Tag Archives: family

family ties.

Phil was here for one of our precious few-and-far-between visits two weeks ago. And in a very rare turn of events, my entire immediate family was here as well, for a reunion. Our visit was much too short and, of necessity, really intense. But it was so good to have everyone in the same room together for a little while, to get to introduce Phil to my family, and vice versa. The kids, in particular, really bonded with him. We got some very precious one on one time with one sister, who lives overseas, and a morning at the zoo with my other sister and her family. There was a lunch with my parents, and a couple of gigantic family dinners and game nights. In amongst all this, we caught a few nights to ourselves as well. Two visits to Killer Burger in Hollywood for peanut butter-pickle-bacon burgers, a night out to celebrate Shana’s birthday, and a sold out show of Vertigo on a restored 70mm print at the Hollywood Theatre. Much, much too short, but very important time and I’m so grateful we had it.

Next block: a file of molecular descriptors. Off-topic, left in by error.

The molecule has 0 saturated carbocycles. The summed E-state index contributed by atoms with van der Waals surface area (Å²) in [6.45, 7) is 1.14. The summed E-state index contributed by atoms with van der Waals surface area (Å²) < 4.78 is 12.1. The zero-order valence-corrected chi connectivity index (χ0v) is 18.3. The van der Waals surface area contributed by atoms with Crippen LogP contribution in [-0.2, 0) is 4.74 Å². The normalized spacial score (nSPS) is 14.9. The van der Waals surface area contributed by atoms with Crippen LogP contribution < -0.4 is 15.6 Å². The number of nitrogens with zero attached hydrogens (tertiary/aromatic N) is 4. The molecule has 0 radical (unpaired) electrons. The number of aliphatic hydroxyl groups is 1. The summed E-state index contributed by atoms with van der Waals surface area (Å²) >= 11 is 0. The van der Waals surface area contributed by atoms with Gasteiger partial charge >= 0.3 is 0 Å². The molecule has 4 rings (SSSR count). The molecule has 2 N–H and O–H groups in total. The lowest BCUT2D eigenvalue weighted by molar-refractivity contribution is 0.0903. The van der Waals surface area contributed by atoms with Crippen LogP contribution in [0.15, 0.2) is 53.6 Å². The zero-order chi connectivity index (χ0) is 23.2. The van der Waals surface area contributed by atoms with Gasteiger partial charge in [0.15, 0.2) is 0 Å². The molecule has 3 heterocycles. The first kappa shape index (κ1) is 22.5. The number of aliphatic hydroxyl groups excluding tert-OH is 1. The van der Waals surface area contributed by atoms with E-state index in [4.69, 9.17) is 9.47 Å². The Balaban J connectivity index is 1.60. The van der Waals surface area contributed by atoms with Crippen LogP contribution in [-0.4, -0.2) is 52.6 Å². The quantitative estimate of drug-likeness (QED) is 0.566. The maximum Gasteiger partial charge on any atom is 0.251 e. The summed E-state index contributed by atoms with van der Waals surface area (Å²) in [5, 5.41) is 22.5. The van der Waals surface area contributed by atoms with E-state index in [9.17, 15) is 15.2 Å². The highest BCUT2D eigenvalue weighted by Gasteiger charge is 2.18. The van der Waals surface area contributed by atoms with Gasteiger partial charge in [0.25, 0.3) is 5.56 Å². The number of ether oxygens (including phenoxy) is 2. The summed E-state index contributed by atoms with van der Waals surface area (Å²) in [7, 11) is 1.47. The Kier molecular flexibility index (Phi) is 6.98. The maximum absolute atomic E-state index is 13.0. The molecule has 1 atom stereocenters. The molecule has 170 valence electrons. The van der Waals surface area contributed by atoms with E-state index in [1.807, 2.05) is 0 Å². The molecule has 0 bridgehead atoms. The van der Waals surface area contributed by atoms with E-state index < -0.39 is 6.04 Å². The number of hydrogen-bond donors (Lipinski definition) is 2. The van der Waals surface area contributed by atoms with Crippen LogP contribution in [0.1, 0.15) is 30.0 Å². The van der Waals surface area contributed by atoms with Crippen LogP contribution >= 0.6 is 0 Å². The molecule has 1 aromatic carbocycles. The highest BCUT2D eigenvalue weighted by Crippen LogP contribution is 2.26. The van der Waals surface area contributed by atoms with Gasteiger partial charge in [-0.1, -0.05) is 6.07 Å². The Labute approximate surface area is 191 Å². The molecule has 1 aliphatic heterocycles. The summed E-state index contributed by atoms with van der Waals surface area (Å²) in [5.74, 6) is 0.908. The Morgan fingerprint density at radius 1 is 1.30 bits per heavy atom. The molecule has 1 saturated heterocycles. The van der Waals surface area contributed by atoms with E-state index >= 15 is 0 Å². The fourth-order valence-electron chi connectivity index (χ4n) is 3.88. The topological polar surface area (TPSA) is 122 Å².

gamers buddy system.


I talk about my niece a lot. She is precocious and pithy and imaginative, and I love to tell the whole internet about her. Sometimes I need the hive mind to decipher what she’s saying, and sometimes I just think everyone needs to know about it immediately. Just lately, though, I’ve realized that I don’t talk as much about her older brother, my nephew. Partly that’s because for most of the year, he’s in school during the day and I don’t see him as much. Partly it’s because he’s a quieter person than she is. But I am prodigiously proud of him. He’s smart, patient, and good natured, and I think I learn something every time I talk to him. He absorbs every detail about things that interest him.

He also plays a lot of video games. In fact, that’s the only time he’s not patient. He’s still good natured, but he’s fiercely competitive, and he will gleefully roll right over anyone whose skill or investment in expertise is less than his. He’ll encourage you to play with him, but he will not accommodate your weaknesses. It’s infuriating and hilarious, and I love to see the confidence in him when he’s talking about his home territory. This past week, when Phil was here, I finally got to see the two of them play some games together, and it was glorious.